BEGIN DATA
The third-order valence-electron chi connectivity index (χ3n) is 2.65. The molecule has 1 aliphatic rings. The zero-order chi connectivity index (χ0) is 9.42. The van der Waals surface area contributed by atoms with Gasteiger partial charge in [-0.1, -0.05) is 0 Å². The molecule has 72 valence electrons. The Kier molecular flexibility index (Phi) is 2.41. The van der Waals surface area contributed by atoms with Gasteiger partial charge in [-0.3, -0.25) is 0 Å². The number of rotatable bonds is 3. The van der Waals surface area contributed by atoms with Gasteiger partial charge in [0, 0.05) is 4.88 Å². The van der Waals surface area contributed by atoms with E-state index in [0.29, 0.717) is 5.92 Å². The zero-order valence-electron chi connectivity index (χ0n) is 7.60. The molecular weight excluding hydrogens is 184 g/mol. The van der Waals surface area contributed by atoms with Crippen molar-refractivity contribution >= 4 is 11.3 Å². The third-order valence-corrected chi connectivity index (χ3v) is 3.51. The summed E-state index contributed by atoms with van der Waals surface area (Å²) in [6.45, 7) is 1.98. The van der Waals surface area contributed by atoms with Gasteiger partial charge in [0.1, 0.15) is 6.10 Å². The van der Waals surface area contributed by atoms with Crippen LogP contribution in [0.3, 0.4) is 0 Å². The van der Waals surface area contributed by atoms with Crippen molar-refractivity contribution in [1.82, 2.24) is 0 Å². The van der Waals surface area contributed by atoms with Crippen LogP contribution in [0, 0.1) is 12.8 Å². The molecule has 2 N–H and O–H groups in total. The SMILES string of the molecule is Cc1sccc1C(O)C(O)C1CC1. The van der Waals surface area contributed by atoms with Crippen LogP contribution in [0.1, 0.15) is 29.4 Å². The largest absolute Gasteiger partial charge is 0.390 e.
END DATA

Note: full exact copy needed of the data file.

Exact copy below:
The third-order valence-electron chi connectivity index (χ3n) is 2.65. The molecule has 1 aliphatic rings. The zero-order chi connectivity index (χ0) is 9.42. The van der Waals surface area contributed by atoms with Gasteiger partial charge in [-0.1, -0.05) is 0 Å². The molecule has 72 valence electrons. The Kier molecular flexibility index (Phi) is 2.41. The van der Waals surface area contributed by atoms with Gasteiger partial charge in [-0.3, -0.25) is 0 Å². The number of rotatable bonds is 3. The van der Waals surface area contributed by atoms with Gasteiger partial charge in [0, 0.05) is 4.88 Å². The van der Waals surface area contributed by atoms with E-state index in [0.29, 0.717) is 5.92 Å². The zero-order valence-electron chi connectivity index (χ0n) is 7.60. The molecular weight excluding hydrogens is 184 g/mol. The van der Waals surface area contributed by atoms with Crippen molar-refractivity contribution >= 4 is 11.3 Å². The third-order valence-corrected chi connectivity index (χ3v) is 3.51. The summed E-state index contributed by atoms with van der Waals surface area (Å²) in [6.45, 7) is 1.98. The van der Waals surface area contributed by atoms with Gasteiger partial charge in [0.1, 0.15) is 6.10 Å². The van der Waals surface area contributed by atoms with Crippen LogP contribution in [0.3, 0.4) is 0 Å². The van der Waals surface area contributed by atoms with Crippen molar-refractivity contribution in [1.82, 2.24) is 0 Å². The van der Waals surface area contributed by atoms with Crippen LogP contribution in [0, 0.1) is 12.8 Å². The molecule has 2 N–H and O–H groups in total. The SMILES string of the molecule is Cc1sccc1C(O)C(O)C1CC1. The van der Waals surface area contributed by atoms with Crippen LogP contribution in [0.1, 0.15) is 29.4 Å². The largest absolute Gasteiger partial charge is 0.390 e.